Tag Archives: James Bond 007: The Duel

James Bond 007: The Duel

You`re no longer just watching Bond. You are Bond – jumping into fast and furious action on your TV screen! And so begins the classic Sega Genesis Bond adventure, originally released in 1992! James Bond 007: The Duel, pits you against your worst enemy, a mad professor with the power to clone your past villains! What`s worse, this villain is planning to take over the world from his secret Caribbean island base.

This is where you come in. As Timothy Dalton`s 007, you pit yourself against five increasingly difficult levels in an effort to stop world domination. You`ll have your trustworthy PPK, as well as the occasional hand grenade, to carve your way through the Professor`s guards, and OddJob and Jaws! The game plays in the classic Genesis side-scrolling environment. You run, gun, and jump your way to victory, working towards your final confrontation inside a boiling volcano. Along the way, you`ll rescue several female hostages, all giving a gracious yelp when you save them.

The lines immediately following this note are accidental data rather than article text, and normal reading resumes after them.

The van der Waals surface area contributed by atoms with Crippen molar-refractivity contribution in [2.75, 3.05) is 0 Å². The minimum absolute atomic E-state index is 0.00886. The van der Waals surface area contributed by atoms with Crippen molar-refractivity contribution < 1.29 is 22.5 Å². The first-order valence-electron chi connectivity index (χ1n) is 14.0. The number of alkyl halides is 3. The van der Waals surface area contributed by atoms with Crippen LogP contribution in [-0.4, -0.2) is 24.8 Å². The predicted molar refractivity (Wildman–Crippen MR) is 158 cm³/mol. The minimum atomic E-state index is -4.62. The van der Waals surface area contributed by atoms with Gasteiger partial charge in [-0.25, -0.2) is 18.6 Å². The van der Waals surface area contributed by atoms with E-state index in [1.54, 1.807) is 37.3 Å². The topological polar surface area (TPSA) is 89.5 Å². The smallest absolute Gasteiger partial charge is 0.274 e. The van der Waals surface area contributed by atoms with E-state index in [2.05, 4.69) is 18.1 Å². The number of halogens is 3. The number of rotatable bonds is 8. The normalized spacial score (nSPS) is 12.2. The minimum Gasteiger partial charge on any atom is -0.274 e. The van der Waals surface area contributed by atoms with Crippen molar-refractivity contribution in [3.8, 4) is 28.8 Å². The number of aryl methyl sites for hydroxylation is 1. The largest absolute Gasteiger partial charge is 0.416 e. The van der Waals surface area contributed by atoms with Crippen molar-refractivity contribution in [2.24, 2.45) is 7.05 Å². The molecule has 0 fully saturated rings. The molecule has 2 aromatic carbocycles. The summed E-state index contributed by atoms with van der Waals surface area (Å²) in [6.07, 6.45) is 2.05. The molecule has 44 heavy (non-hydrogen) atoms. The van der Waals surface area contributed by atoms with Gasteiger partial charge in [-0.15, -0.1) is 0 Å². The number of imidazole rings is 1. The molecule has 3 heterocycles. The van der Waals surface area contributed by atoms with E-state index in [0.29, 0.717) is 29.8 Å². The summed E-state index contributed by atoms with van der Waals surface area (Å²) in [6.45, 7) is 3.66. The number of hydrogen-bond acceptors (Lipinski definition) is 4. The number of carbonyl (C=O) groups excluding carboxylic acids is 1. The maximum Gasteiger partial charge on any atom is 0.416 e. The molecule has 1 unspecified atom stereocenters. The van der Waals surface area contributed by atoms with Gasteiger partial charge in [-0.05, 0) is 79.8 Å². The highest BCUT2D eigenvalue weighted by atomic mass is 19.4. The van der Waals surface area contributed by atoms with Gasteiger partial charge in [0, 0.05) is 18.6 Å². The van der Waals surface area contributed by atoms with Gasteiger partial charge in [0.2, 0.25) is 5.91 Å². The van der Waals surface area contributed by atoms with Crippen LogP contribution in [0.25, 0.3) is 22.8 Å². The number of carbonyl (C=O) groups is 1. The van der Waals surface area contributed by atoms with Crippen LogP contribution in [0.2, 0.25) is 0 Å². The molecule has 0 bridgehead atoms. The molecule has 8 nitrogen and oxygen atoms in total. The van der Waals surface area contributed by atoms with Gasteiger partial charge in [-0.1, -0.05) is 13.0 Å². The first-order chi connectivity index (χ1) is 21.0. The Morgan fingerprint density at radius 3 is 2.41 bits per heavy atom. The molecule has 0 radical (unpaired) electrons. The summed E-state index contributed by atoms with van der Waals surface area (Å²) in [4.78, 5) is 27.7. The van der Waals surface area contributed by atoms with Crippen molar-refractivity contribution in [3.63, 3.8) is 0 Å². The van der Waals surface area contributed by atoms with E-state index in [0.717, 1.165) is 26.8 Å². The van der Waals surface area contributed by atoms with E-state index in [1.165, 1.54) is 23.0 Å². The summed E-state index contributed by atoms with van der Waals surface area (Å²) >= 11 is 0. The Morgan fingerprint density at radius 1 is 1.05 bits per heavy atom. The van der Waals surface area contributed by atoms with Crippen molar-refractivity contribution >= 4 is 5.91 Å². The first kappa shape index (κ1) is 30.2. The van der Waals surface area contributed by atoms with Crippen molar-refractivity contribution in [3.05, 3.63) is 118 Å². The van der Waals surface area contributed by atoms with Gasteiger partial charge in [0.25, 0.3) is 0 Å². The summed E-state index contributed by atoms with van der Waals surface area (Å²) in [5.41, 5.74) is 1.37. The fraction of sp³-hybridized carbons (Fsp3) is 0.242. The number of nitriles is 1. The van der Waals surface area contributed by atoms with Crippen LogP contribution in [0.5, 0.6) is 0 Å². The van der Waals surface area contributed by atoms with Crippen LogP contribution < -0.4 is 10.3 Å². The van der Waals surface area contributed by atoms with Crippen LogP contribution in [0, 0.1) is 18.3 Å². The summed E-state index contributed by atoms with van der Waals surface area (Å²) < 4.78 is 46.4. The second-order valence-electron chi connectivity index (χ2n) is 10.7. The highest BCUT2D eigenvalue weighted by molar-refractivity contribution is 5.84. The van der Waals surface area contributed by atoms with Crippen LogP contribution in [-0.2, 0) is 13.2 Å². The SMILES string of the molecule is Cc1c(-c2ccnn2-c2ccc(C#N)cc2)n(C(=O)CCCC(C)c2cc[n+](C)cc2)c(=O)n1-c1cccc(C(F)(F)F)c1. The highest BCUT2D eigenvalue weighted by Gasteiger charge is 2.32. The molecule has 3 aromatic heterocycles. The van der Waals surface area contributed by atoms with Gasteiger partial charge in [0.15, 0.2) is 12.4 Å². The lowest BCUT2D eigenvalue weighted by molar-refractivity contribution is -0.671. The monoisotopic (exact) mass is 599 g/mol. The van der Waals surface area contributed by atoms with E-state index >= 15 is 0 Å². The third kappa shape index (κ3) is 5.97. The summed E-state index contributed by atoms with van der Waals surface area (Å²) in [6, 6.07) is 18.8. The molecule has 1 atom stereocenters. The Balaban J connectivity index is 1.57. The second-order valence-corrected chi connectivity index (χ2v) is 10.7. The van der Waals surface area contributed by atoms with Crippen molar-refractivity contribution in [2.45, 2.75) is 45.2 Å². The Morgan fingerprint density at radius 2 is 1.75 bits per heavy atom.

This game is extremely difficult, making Goldeneye look like a game of solitaire. It`s not a matter of control (you can shoot in every direction), the bad guys are just really good! You face Jaws in the first level, and while he`s not difficult, it`s a big jolt to see his steel teeth in your face! The game supports one player, with MIDI music used thoroughly. The graphics are pretty standard, however I thought the ship level was outstanding. The game uses innovative features such as hand-over-hand climbing, full directional shooting, and ducking, which weren`t featured in a lot of games until around 1995.

The price of this game was $38.96 when it originally was released. However, I picked up a copy for $15.00, and I`m sure you could find one for even less. While this game wasn`t a real hot seller, it still manages to capture 00-Flair for a 16-bit gamer. This is a great game for a rainy Saturday afternoon, just haul out your dusty Sega and have some friends over for some 007 action!

Review by Ben Zimmerman